“By that time, you should be ready to be a debutante and, hopefully, someone who has a title and is rich enough to support you will fall in love with you…., Nothing less than a Duke!” she laughed. For me, at only nine years old, this was all a little difficult to understand.
“Daddy sometimes takes me to see a ballet performance at a theatre, so what I really want to do is to study ballet dancing, for I love to dance” I told her. “My dream is to learn ballet dancing not horse riding” I wailed. My mother frowned at me. “There’s no way, I will let you do that” she growled. She was completely against the idea.
So, in the following spring vacation, we started to have horse riding lessons. My mother bought us some jodhpurs and a hard riding cap to protect our heads. I can still picture in my mind the riding school that we went to. It was quite nearby, in the parish of St. Johns. My mother drove us there every Saturday morning. It wasn’t that I didn’t like horses, but I was always scared that I would fall off my pony. When you learn how to ride a horse, you learn how to grip your knees to stay on the horse, to prevent you from falling off and being injured. On the other hand, when you learn ballet, you learn to turn your legs outwards. Every Saturday I came home looking miserable. My mother started to worry about me. She knew I didn’t like my elocution lessons and she knew that I hated riding. One day she asked me, “If I let you have classical ballet lessons on Saturday afternoons, will you try to look a little happier when you have your riding lessons?” I was overjoyed. “Oh, yes, I’ll do that! I’ll do anything if you let me dance! Thank you Mummy! I promise to smile.”
From that time on, after finishing my riding lesson, I caught a bus to St. Helier, the main town on the Island and went to have a ballet lesson every Saturday afternoon. I loved ballet and dreamed of being a ballet dancer one day. Every day, after I got home from school, and before I went outside to weed the garden, I would practice ballet for an hour. Sometimes I practiced for a ballet performance or for a ballet examination. My dream was to become a famous ballerina one day. I think I studied ballet for about six years, all in all, for I loved it so much. When I was older at boarding school in England, I also studied Greek dancing and ballroom dancing. On the island of Jersey I sometimes took a part in a musical play, and I still remember having a part in the musical ‘The King and I.’ I also danced in many ballet performances on the island.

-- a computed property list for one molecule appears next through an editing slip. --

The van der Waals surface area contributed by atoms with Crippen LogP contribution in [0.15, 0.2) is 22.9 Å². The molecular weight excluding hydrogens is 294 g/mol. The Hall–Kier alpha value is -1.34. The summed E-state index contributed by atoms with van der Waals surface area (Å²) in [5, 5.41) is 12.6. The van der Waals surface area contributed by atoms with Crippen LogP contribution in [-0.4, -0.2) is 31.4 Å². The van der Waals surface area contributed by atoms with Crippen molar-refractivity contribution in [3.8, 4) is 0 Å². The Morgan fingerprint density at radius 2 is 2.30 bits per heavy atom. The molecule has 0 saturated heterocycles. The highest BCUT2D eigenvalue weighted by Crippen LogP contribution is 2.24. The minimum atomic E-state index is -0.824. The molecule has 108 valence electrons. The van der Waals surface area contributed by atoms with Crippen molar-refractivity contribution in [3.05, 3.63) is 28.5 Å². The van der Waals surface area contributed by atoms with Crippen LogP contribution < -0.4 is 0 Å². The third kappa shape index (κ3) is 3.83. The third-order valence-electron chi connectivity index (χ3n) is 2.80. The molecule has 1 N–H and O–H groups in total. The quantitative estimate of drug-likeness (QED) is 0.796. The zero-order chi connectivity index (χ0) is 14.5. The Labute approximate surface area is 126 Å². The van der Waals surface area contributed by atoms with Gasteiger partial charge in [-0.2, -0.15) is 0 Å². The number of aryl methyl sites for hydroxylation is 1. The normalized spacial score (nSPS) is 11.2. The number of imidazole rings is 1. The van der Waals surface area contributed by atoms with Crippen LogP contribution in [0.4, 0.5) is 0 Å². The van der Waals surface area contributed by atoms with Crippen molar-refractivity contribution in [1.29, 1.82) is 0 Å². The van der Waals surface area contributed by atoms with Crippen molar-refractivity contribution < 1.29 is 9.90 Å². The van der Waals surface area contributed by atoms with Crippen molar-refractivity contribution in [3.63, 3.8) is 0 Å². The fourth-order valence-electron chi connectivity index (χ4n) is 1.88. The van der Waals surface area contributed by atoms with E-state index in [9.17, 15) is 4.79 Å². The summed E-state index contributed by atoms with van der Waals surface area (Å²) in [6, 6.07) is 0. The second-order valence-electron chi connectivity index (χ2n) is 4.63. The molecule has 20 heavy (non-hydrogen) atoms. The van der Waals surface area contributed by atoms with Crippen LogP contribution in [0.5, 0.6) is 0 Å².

When I was about twelve years old in Jersey, I was disappointed when my ballet teacher told me that I didn’t have the correct length of toes to be able to become a professional ballet dancer. I refused to believe it, but she shook her head and told me, “You can still dance but you will never become a ballerina.”
For a week or two I was very upset. My dream had been broken. When I returned to boarding school the following term, my form teacher was worried that I seemed to be depressed. She called me into her office and said, “Ballet isn’t everything, you know!” I knew she was right, so I tried to smile and realised that I had to find something else that would make me feel similarly happy to be alive.
After I had entered boarding school, when I was ten years old, my mother allowed me to give up my riding school lessons! “Thank goodness!” I was so relieved. I continued to study elocution, and after a few years, my lisp and stutter disappeared. That made me happy and gave me a lot more confidence in myself. After that I began to study speech training, which helped a lot when I had to make a speech in front of many people.
When I was sixteen years old, I graduated from boarding school and my mother sent me to a day school called Queens Gate in South Kensington, London. There I studied typing, cooking and appreciation of the arts which I was very interested in. Camilla who is now the Duchess of Cornwall, was also there at the same time while I was there.
I wanted to study more and go to university, for I had already passed my A levels in English, History of Art, and General Knowledge. My mother, however, was against it. “If you become too clever no one will want to marry you!” she said. She was determined for me to become a debutante when I became eighteen years old. She sent me to Lucy Claytons modeling school to study good posture, make-up and modeling. After all of that, I took a short Cordon Bleu cooking course. “All these lessons will help you to marry a duke!” My mother would say with a big smile.